To elaborate on this decision, there was a telling response from DHH on his GitHub pull request to make Webpacker the default JavaScript compiler in Rails 6:

DHH: Webpack’s support is awkward in my opinion and does not offer any benefits over Sprockets. Unlike in the realm of JavaScript compilation.

@dwightwatson Out of curiousity, what is the argument to continue using Sprockets for CSS/static assets when Webpacker supports them by default out of the box?

@dhh Webpack’s support is awkward in my opinion and does not offer any benefits over Sprockets. Unlike in the realm of JavaScript compilation.

There's a lot to unpack there.

When it comes to asset bundling, the "Rails way" is webpack for JavaScript and Sprockets for everything else. The default setup in a fresh Rail 6 install, similar to what Basecamp uses, still compiles CSS, images, and fonts with Sprockets.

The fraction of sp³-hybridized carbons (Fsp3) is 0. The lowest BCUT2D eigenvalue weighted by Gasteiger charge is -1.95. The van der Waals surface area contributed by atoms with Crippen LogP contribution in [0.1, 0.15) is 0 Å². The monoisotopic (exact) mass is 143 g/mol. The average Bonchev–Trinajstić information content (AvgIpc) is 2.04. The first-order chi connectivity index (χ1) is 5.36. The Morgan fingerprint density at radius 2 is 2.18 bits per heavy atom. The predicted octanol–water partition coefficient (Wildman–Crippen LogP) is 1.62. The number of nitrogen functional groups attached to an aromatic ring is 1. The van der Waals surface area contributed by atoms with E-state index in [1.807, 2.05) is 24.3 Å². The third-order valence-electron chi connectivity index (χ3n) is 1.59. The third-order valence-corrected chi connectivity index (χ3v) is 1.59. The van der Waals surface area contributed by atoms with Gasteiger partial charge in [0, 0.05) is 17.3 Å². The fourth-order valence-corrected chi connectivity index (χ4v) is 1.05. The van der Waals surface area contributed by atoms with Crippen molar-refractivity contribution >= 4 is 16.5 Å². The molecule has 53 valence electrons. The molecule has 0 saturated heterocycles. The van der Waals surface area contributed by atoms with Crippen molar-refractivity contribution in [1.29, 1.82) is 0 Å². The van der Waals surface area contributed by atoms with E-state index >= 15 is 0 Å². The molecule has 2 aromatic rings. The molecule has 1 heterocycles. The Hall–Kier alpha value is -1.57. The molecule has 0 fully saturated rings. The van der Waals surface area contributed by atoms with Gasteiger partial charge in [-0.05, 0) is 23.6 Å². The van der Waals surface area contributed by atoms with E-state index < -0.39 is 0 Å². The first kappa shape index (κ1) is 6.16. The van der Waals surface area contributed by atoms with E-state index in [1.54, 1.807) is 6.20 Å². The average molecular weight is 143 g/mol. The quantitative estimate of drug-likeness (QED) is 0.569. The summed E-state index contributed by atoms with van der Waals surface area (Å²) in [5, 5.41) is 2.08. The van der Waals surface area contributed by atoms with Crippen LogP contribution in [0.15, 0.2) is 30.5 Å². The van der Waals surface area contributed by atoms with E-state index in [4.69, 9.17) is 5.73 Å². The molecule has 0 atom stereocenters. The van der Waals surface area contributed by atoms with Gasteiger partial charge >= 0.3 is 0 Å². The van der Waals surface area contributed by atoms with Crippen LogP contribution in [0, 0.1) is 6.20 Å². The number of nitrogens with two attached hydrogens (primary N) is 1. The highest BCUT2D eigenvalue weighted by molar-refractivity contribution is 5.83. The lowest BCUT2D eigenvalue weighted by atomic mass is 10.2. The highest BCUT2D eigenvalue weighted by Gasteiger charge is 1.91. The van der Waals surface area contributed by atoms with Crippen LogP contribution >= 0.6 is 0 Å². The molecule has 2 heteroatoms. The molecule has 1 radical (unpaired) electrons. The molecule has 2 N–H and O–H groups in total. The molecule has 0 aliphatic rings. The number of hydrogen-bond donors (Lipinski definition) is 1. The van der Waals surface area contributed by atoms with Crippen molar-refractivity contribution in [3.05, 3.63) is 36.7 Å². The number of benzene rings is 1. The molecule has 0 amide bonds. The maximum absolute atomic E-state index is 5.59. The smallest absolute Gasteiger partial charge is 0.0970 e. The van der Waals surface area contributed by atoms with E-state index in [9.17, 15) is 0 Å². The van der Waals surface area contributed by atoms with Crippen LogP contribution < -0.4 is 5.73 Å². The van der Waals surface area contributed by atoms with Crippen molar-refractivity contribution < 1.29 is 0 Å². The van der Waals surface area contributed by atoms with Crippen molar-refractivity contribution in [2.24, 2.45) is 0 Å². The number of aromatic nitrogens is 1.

This means, if you're a member of the Basecamp camp, all your webpack JavaScript source files would live in app/javascript and all your Sprockets CSS and images would remain in app/assets. Running rails assets:precompile will first build all the Sprockets assets into the public/assets directory, then will build all the webpack assets into the public/packs directory.

To be very clear, this does not mean you need to run both Sprockets and Webpacker to serve assets for the browser. The two processes for bundling assets are completely separate and they do not share dependencies. Different helpers, different implementations, different directories, different, different, different. They are built in such a way that they can cohabitate a Rails application.

On the other hand, you could use only Sprockets or only Webpacker to bundle all your assets.

Feeling, awkward?

DHH calls webpack's approach to handling non-JavaScript assets awkward. Now, I happen to like webpack a lot. But he's not wrong.

He says this because, to bundle CSS and images in webpack, you need to import CSS and images from your JavaScript files.

import '../application.css'

import myImageUrl from '../images/my-image.jpg'